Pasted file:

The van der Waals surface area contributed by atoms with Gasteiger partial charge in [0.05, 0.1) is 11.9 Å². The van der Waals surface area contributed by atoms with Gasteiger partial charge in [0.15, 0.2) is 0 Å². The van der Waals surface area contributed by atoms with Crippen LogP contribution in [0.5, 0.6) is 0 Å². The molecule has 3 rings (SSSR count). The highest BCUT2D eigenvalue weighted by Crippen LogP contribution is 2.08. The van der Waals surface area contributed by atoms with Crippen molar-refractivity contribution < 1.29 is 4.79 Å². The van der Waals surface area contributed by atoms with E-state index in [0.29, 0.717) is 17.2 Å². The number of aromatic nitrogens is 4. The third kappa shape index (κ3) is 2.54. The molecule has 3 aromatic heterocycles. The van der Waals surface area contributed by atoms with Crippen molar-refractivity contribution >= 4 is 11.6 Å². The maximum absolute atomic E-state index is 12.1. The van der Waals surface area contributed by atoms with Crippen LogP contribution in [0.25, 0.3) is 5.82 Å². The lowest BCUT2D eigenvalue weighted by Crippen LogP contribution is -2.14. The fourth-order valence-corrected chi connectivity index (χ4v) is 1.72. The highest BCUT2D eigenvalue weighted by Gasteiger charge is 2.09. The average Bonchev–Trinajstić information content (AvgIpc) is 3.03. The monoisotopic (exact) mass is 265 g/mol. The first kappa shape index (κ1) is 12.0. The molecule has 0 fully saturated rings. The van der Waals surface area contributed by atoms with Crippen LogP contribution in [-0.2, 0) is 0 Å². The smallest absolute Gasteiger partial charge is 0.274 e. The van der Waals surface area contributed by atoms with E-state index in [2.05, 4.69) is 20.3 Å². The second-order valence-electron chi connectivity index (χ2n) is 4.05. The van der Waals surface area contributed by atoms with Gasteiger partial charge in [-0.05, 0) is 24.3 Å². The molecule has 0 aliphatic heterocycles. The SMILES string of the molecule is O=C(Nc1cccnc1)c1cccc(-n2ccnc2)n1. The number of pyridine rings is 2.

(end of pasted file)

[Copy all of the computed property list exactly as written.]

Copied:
The van der Waals surface area contributed by atoms with Gasteiger partial charge in [0.05, 0.1) is 11.9 Å². The van der Waals surface area contributed by atoms with Gasteiger partial charge in [0.15, 0.2) is 0 Å². The van der Waals surface area contributed by atoms with Crippen LogP contribution in [0.5, 0.6) is 0 Å². The molecule has 3 rings (SSSR count). The highest BCUT2D eigenvalue weighted by Crippen LogP contribution is 2.08. The van der Waals surface area contributed by atoms with Crippen molar-refractivity contribution < 1.29 is 4.79 Å². The van der Waals surface area contributed by atoms with E-state index in [0.29, 0.717) is 17.2 Å². The number of aromatic nitrogens is 4. The third kappa shape index (κ3) is 2.54. The molecule has 3 aromatic heterocycles. The van der Waals surface area contributed by atoms with Crippen molar-refractivity contribution >= 4 is 11.6 Å². The maximum absolute atomic E-state index is 12.1. The van der Waals surface area contributed by atoms with Crippen LogP contribution in [0.25, 0.3) is 5.82 Å². The lowest BCUT2D eigenvalue weighted by Crippen LogP contribution is -2.14. The fourth-order valence-corrected chi connectivity index (χ4v) is 1.72. The highest BCUT2D eigenvalue weighted by Gasteiger charge is 2.09. The average Bonchev–Trinajstić information content (AvgIpc) is 3.03. The monoisotopic (exact) mass is 265 g/mol. The first kappa shape index (κ1) is 12.0. The molecule has 0 fully saturated rings. The van der Waals surface area contributed by atoms with Crippen LogP contribution in [-0.2, 0) is 0 Å². The smallest absolute Gasteiger partial charge is 0.274 e. The van der Waals surface area contributed by atoms with E-state index in [2.05, 4.69) is 20.3 Å². The second-order valence-electron chi connectivity index (χ2n) is 4.05. The van der Waals surface area contributed by atoms with Gasteiger partial charge in [-0.05, 0) is 24.3 Å². The molecule has 0 aliphatic heterocycles. The SMILES string of the molecule is O=C(Nc1cccnc1)c1cccc(-n2ccnc2)n1. The number of pyridine rings is 2.